Here in New Mexico, we have many traditions for celebrating Sir Isaac Newton's Birthday on December 25th. We eat tamales, we stew up some posole, we light bonfires, we set little candles inside brown paper bags, and we decorate the graves of our ancestors with lights.

I'm not doing any of that this year, I must admit, but I expect I'll be having a good time anyway.

Whatever your traditions may be, Kathy and I wish you a joyous holiday season.

" Who, by vigor of mind almost divine, the motions and
figures of the planets, the paths of comets, and the tides of the seas first
demonstrated." ---Epitaph

Sunday, December 23, 2007

Three Little Words

So I have been writing along on the novel, and it's going surprisingly well, thank you.

Right up till this week, actually, when I encountered the part of the book described in my outline with three words. The words being: Their relationship deepens.

Three words that imply a great deal, but that--- like the rhetoric of our political candidates--- don't actually say much when you look at them closely.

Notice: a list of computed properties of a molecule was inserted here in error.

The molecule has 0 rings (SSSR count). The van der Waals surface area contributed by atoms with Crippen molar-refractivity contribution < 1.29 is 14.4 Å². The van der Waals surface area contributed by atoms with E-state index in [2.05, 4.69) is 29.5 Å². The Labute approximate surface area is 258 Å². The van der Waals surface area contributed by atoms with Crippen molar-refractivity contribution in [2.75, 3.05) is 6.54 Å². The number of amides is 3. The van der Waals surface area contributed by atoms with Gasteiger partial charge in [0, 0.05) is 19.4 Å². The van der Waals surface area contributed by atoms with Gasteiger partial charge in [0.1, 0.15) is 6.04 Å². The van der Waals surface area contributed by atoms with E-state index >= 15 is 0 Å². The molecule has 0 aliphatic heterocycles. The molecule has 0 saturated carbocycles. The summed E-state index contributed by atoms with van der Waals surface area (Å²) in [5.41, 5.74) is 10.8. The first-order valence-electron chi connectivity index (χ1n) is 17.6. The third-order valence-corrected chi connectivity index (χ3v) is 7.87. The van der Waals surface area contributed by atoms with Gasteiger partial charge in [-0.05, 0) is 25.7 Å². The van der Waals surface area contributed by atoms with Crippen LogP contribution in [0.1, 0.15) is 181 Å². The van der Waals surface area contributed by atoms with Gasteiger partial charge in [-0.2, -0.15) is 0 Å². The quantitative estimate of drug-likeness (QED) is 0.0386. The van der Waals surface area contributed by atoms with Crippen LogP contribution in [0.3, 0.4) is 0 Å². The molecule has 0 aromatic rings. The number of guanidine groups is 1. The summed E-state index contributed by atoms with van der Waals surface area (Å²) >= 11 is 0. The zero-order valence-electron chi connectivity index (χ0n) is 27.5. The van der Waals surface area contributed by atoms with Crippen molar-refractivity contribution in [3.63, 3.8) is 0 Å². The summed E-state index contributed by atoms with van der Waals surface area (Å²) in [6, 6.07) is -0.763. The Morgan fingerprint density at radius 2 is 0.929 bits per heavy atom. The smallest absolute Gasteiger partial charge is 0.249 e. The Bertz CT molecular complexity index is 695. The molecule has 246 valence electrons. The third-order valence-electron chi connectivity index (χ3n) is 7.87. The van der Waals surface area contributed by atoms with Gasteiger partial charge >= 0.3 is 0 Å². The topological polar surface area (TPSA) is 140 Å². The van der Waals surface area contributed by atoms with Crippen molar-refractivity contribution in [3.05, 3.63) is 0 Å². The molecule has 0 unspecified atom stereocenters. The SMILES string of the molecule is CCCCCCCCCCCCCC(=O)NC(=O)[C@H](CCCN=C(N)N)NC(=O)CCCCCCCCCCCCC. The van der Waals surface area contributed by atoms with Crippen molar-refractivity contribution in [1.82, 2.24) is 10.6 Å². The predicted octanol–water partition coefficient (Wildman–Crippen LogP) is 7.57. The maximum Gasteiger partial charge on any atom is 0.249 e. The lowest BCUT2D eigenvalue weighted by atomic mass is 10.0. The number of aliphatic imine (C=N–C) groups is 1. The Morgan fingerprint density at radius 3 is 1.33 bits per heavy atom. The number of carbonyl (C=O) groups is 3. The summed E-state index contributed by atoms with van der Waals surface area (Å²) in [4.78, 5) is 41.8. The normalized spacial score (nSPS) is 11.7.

Oh dear. I've hit the Relationship part of the book.

Some types of writing are easy for me. Action scenes are easier than anything. I once startled the members of a panel at an SF con by extemporizing out loud something like three long, detailed paragraphs of pulp-action fiction. (Biplanes vs. zeppelins, I believe.)

If all else fails, I could survive as a Grade B action writer. Grade B, I think, because my heart really wouldn't be in it. In order to be a Grade A action writer, you really have to care how the Elizabethans fletched their arrows, or whatever, and I just don't.

To be a super action writer, you have to really get off on how the Heckler & Koch MP5A5, with the collapsing stock, is different from the MP5K-PDW with the folding stock, and there's always a moment in the story when this stuff matters. And of course the readers love this kind of thing.

And if you're doing this within the realm of SF, you've got the Colt Blazer Laser Rifle Ch54z, which has the supreme edge over the enemy's Tau Ceti Industries Personal Maser 85-11 (dropship capable with folding stock). Which is to say, this magic tech (which I made up) is superior to this other magic tech (which I made up). I can't get excited by this, generally speaking.

Plus, I grew up playing wargames from Avalon Hill and SPI and many other publishers, many of them forgotten now. And I was darned good at most of them. It's no problem translating that skill into fiction, where there are no inconvenient die rolls to vex your hero--- unless, of course, you want him vexed, in which case you can roll A ELIM all you want.